Advertisement
The Body: The Complete HIV/AIDS Resource
Follow Us Follow Us on Facebook Follow Us on Twitter Download Our App
Professionals >> Visit The Body PROThe Body en Espanol
  
  • Email Email
  • Printable Single-Page Print-Friendly
  • Glossary Glossary

HIV in Genital Secretions -- Part 1

January 1997

A note from TheBody.com: Since this article was written, the HIV pandemic has changed, as has our understanding of HIV/AIDS and its treatment. As a result, parts of this article may be outdated. Please keep this in mind, and be sure to visit other parts of our site for more recent information!

A Summary of Three Presentations:

Frequent Recovery Of Replication Competent HIV From Genital Herpes Simplex Virus Lesions in HIV-Infected Persons
Presenter: Tim Schacker, University of Washington, Seattle, WA.

Correlation of Cell-free and Cell-associated HIV RNA Levels in Plasma and Vaginal Secretions
Presenter: T Hart, CDC, Atlanta

Effect of Antiretroviral Therapy on Vaginal HIV RNA Level
Presenter: Lennox, CDC, Atlanta


The presence of HIV in genital secretions (semen, cervicovaginal mucous, vaginal lubricating secretions, rectal secretions) is vital for sexual transmission, whether as proviral DNA in infected cells or as free virus detected as viral RNA. While epidemiologic studies have clearly shown that other sexually transmitted diseases increase both the risk of transmitting HIV, and the risk of catching HIV during sex, many questions remain. How do STD's increase transmission? Does viral load in the blood correlate with infectiousness? Perhaps most pressingly, does lowering viral load in the blood lower it in the genital secretions, and if so, is a person with an undetectable viral load still infectious?

Advertisement
A lot of information was presented at the conference on HIV and genital secretions, and for now, the answer seems clear that even people with undetectable viral loads are infectious. Safe sex is still essential (Please don't kill the messenger). However, potent antiviral agents do lower the levels in semen and in vaginal secretions, and this may have a public health impact. It also confirms that potent multidrug regimens are also lowering the amount of HIV in compartments other than blood (see report on David Ho's talk).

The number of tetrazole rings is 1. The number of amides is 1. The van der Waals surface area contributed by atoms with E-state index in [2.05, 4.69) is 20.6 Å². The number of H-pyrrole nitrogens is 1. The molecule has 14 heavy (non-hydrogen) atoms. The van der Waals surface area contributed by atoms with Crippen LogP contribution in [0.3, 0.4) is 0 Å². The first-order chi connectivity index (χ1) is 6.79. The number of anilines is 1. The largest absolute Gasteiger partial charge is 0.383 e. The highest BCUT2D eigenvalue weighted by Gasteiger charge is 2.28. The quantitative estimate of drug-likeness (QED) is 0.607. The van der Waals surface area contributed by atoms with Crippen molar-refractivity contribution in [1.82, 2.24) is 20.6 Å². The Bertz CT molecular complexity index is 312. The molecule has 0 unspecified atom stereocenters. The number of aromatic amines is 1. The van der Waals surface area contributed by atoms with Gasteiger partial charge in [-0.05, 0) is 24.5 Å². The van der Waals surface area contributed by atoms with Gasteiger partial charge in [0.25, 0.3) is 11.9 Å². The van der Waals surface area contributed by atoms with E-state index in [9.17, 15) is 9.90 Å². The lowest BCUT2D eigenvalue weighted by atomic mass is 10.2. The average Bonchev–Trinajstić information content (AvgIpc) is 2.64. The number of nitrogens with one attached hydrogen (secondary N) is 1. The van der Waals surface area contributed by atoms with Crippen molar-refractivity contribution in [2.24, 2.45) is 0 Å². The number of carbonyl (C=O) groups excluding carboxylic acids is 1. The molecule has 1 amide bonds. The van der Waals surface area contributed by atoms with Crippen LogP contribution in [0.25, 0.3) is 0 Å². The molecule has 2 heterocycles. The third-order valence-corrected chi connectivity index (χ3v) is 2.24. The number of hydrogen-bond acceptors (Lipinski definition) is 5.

A paper from the University of Washington investigated the effect of genital herpes outbreaks on the presence of HIV on the genitals of HIV infected persons, and found that herpes dramatically increased the presence of HIV. Twelve HIV-infected men were followed and genital swabs were obtained both during outbreaks and asymptomatic periods. Swabs from herpes lesions were positive for HIV RNA (free virus) in 96% of outbreaks. Half of the swabs from lesions had more than 5,000 copies. HIV was found from herpes lesions both from men with high viral loads and very low viral loads. This clearly helps explain why genital herpes is a cofactor in HIV transmission. By extension, controlling herpes may help decrease sexual transmission of HIV.

A group from the Centers for Disease Control and Emory University headed by Ted Ellerbrock has launched an ambitious study of women's health and HIV, called the EVE study. At this meeting they reported on the correlation of HIV in the vagina with plasma HIV RNA as measured by a 10 cc cervicovaginal washing. All patients had detectable plasma HIV RNA. Cell free virus was detected in 67% of women and cell associated virus in 63%. Viral loads in vaginal washings ranged from 453 to 100,000 copies. The amount of virus in vaginal washings correlated with plasma viremia, meaning that those with the highest plasma viral load had the highest levels in vaginal washings. This fits with what is known about viral load and mother to infant transmission, and would suggest that sexual transmission will be more likely from women with higher viral loads.

In a nested case control study, this group reported on the changes in viral load in vaginal washings after initiating or changing antiretroviral therapy in 14 women. Changes included adding or changing 1 drug (6 women) and adding or changing 2 or 3 drugs (8 women). Changes were modest in the group with 1 new drug. In contrast, 6/6 women had RNA drop to undetectable levels after adding or changing 2 or 3 drugs. It must be pointed out though that this technique probably has a fairly high limit of detection, since 10 cc of saline is washed in the vagina, and only a small amount of genital secretions are likely to be obtained in the washings. In addition, cell associated virus (cDNA) is still present. Nonetheless, the message seems to be that combinations which can lower plasma viral load most effectively are likely to have the greatest impact in a woman's genital tract.

HIV in genital secretions - Part 2 deals with semen - which is of particular interest since the testicles could be a "sancturary" site where drugs penetrate poorly.

A note from TheBody.com: Since this article was written, the HIV pandemic has changed, as has our understanding of HIV/AIDS and its treatment. As a result, parts of this article may be outdated. Please keep this in mind, and be sure to visit other parts of our site for more recent information!



  
  • Email Email
  • Printable Single-Page Print-Friendly
  • Glossary Glossary

This article was provided by TheBodyPRO.com. It is a part of the publication The 4th Conference on Retroviruses and Opportunistic Infections.
 
See Also
More on the Immune System & HIV/AIDS

Tools
 

Advertisement